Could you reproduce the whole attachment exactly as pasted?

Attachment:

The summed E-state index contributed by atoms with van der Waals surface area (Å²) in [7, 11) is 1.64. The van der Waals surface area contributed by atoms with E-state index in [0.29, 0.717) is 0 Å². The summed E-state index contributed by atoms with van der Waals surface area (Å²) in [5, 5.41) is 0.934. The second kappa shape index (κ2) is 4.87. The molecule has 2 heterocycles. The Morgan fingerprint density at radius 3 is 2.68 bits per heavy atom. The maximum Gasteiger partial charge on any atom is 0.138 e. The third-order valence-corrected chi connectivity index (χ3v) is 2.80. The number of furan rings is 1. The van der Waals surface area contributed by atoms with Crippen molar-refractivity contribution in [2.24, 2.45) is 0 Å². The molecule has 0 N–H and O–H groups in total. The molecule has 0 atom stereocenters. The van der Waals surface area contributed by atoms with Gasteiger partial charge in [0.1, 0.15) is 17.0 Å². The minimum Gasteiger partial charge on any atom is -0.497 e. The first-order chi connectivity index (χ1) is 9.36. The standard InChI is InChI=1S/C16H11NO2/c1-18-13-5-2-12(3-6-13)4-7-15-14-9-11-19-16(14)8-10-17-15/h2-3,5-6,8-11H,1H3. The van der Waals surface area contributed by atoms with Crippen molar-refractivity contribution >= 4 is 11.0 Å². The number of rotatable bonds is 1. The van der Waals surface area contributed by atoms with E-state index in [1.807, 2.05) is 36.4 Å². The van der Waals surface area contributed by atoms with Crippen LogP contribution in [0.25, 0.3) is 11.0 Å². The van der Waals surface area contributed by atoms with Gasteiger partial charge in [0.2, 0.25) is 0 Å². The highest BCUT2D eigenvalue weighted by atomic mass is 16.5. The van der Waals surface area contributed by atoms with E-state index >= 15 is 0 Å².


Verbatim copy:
The summed E-state index contributed by atoms with van der Waals surface area (Å²) in [7, 11) is 1.64. The van der Waals surface area contributed by atoms with E-state index in [0.29, 0.717) is 0 Å². The summed E-state index contributed by atoms with van der Waals surface area (Å²) in [5, 5.41) is 0.934. The second kappa shape index (κ2) is 4.87. The molecule has 2 heterocycles. The Morgan fingerprint density at radius 3 is 2.68 bits per heavy atom. The maximum Gasteiger partial charge on any atom is 0.138 e. The third-order valence-corrected chi connectivity index (χ3v) is 2.80. The number of furan rings is 1. The van der Waals surface area contributed by atoms with Crippen molar-refractivity contribution in [2.24, 2.45) is 0 Å². The molecule has 0 N–H and O–H groups in total. The molecule has 0 atom stereocenters. The van der Waals surface area contributed by atoms with Gasteiger partial charge in [0.1, 0.15) is 17.0 Å². The minimum Gasteiger partial charge on any atom is -0.497 e. The first-order chi connectivity index (χ1) is 9.36. The standard InChI is InChI=1S/C16H11NO2/c1-18-13-5-2-12(3-6-13)4-7-15-14-9-11-19-16(14)8-10-17-15/h2-3,5-6,8-11H,1H3. The van der Waals surface area contributed by atoms with Crippen molar-refractivity contribution >= 4 is 11.0 Å². The number of rotatable bonds is 1. The van der Waals surface area contributed by atoms with E-state index in [1.807, 2.05) is 36.4 Å². The van der Waals surface area contributed by atoms with Crippen LogP contribution in [0.25, 0.3) is 11.0 Å². The van der Waals surface area contributed by atoms with Gasteiger partial charge in [0.2, 0.25) is 0 Å². The highest BCUT2D eigenvalue weighted by atomic mass is 16.5. The van der Waals surface area contributed by atoms with E-state index >= 15 is 0 Å².